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What Is a Tree Sapling?

By N. Lennon
Updated May 16, 2024
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A tree sapling is an immature tree with a slender trunk. Depending on the species of tree, a sapling can be between three and 15 years old, and range in height from 2 to 10 feet (about 0.61 to 3.05 m). Saplings differ from seedlings, which are trees that are less than three years old. The principal attributes of a tree sapling, aside from its age, are trunk flexibility and smooth bark; mature trees generally have thicker, darker outer bark. Ordinarily, saplings do not produce fruit or flowers.

In most cases, the best stage at which to plant a tree is when it is a sapling. Seedlings, because of their small size and lack of development, are considerably more vulnerable to physical damage and disease. In contrast, trees that are larger than saplings are difficult to move because of their size and extensive root structure.

When planting a sapling, its size and shape at maturity should be taken into consideration. For example, the growth of a mature tree may reach overhead power lines; alter the scale of the landscape in relationship to buildings; or drop branches, leaves, and flowers in undesirable areas. Large roots can eventually enter and damage pipes in the ground or buckle nearby sidewalks and driveways.

Another consideration when planting a tree sapling is determining what areas it will shade when it grows to maturity. Air conditioning bills can be considerably reduced by the proper placement of a shade tree. Conversely, shade from the same tree might prevent light from reaching a vegetable or flower garden.

Tree saplings are usually purchased in a container or with their root balls wrapped in burlap. The optimum time for planting saplings is during the fall while the ground is still warm, which can encourage root growth. Supplemental watering may be required for a year or two after planting, at least until the complete root system has developed.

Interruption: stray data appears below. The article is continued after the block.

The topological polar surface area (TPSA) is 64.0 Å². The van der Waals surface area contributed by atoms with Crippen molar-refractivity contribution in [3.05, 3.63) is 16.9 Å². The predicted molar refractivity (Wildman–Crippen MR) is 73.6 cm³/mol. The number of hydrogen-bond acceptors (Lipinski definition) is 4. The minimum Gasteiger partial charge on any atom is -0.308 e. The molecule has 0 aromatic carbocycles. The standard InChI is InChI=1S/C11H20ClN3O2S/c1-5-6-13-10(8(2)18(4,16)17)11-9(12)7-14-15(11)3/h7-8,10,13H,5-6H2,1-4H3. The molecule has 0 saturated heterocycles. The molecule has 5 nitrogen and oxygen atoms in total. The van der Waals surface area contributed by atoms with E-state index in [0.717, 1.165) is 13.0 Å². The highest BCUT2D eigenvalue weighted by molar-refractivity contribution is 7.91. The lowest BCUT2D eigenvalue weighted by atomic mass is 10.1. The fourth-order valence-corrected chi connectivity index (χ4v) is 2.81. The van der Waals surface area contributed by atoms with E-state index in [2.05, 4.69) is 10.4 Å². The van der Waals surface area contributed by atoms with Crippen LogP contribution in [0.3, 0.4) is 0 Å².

An advantage of tree saplings is their flexibility, which typically permits them to be trained into different forms and shapes. A fruit tree sapling can be espaliered by trimming off branches and using wire to encourage the tree to grow in one plane parallel to a wall or trellis. This enables the fruit to grow larger due to the warmth reflecting off the underlying surface. Tree saplings can also be bent, causing them to grow horizontally as indicators of property boundaries or landscape borders. The flexibility of tree saplings helps them bend in storms and avoid serious damage.

How Do You Grow a Tree Sapling?

Whether you want to fill your yard with trees or close empty spaces in your landscaping, there can be many reasons to add a tree sapling to your home. To begin growing one, you first need to plant it. However, to ensure you are properly prepared for planting, there are some things to do first.

Pick a Location

Once you have the sapling you want to plant, you need to carefully consider the location you are placing it in, as that spot can significantly impact its growth. It is particularly important to make sure that you are not planting them anywhere that could cause issues as the tree grows.

Take Care With Digging

Before planting, it is always crucial to contact the national call-before-you-dig number at 811 and confirm that it is safe to dig in that area. This way, you can avoid hitting any buried pipes or injuring yourself. When shoveling, you also need to ensure that you create a hole that will be large enough for your new tree. Because sapling sizes can vary, it is essential to pay attention to the size of its roots. Ideally, you should dig a hole that is two or three times as deep as the roots are wide.

How Long Do Tree Saplings Take To Grow?

Tree species can differ greatly, and because of this, the amount of time that saplings take to grow can vary, too. For example, a tree with a long lifespan, like an oak, will take much longer to develop than a tree with a shorter lifespan, like a birch. Because of this, the period that it takes for a tree to become mature can vary from several months to several years. Its location also affects maturation time. If you have planted it in a sunny area, it may grow more quickly than a tree in a shady spot.

How To Save a Dying Tree Sapling